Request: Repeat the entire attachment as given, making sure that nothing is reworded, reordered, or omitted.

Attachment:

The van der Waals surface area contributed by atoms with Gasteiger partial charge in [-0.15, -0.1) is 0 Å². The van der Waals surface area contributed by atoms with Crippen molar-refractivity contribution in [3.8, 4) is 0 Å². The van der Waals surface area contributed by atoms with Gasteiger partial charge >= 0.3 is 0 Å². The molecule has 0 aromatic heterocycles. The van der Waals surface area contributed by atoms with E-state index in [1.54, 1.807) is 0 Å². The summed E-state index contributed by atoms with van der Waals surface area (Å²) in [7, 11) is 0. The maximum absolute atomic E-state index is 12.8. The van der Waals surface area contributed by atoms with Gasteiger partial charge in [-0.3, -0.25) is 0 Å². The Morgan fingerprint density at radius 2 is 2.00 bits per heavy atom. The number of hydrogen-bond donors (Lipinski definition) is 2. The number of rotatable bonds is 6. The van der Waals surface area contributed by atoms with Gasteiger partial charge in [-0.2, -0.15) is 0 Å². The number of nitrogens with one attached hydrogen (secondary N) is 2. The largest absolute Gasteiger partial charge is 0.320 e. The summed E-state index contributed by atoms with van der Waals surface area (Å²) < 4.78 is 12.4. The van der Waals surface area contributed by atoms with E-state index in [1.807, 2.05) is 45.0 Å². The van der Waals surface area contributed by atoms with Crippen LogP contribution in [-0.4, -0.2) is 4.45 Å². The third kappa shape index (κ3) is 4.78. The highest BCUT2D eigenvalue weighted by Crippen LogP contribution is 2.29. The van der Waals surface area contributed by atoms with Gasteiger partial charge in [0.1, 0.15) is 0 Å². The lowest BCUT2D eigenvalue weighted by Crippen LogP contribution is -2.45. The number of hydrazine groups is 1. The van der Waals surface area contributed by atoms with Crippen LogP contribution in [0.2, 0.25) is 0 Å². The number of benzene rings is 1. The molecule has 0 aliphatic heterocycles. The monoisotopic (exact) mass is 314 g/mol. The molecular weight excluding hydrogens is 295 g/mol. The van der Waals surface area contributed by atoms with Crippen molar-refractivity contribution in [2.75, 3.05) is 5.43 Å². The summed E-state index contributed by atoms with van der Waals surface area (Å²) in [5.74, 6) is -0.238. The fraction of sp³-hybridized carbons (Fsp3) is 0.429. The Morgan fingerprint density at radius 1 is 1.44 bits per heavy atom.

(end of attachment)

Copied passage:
The van der Waals surface area contributed by atoms with Gasteiger partial charge in [-0.15, -0.1) is 0 Å². The van der Waals surface area contributed by atoms with Crippen molar-refractivity contribution in [3.8, 4) is 0 Å². The van der Waals surface area contributed by atoms with Gasteiger partial charge >= 0.3 is 0 Å². The molecule has 0 aromatic heterocycles. The van der Waals surface area contributed by atoms with E-state index in [1.54, 1.807) is 0 Å². The summed E-state index contributed by atoms with van der Waals surface area (Å²) in [7, 11) is 0. The maximum absolute atomic E-state index is 12.8. The van der Waals surface area contributed by atoms with Gasteiger partial charge in [-0.3, -0.25) is 0 Å². The Morgan fingerprint density at radius 2 is 2.00 bits per heavy atom. The number of hydrogen-bond donors (Lipinski definition) is 2. The number of rotatable bonds is 6. The van der Waals surface area contributed by atoms with Gasteiger partial charge in [-0.2, -0.15) is 0 Å². The number of nitrogens with one attached hydrogen (secondary N) is 2. The largest absolute Gasteiger partial charge is 0.320 e. The summed E-state index contributed by atoms with van der Waals surface area (Å²) < 4.78 is 12.4. The van der Waals surface area contributed by atoms with E-state index in [1.807, 2.05) is 45.0 Å². The van der Waals surface area contributed by atoms with Crippen LogP contribution in [-0.4, -0.2) is 4.45 Å². The third kappa shape index (κ3) is 4.78. The highest BCUT2D eigenvalue weighted by Crippen LogP contribution is 2.29. The van der Waals surface area contributed by atoms with Gasteiger partial charge in [0.1, 0.15) is 0 Å². The lowest BCUT2D eigenvalue weighted by Crippen LogP contribution is -2.45. The number of hydrazine groups is 1. The van der Waals surface area contributed by atoms with Crippen LogP contribution in [0.2, 0.25) is 0 Å². The number of benzene rings is 1. The molecule has 0 aliphatic heterocycles. The monoisotopic (exact) mass is 314 g/mol. The molecular weight excluding hydrogens is 295 g/mol. The van der Waals surface area contributed by atoms with Crippen molar-refractivity contribution in [2.75, 3.05) is 5.43 Å². The summed E-state index contributed by atoms with van der Waals surface area (Å²) in [5.74, 6) is -0.238. The fraction of sp³-hybridized carbons (Fsp3) is 0.429. The Morgan fingerprint density at radius 1 is 1.44 bits per heavy atom.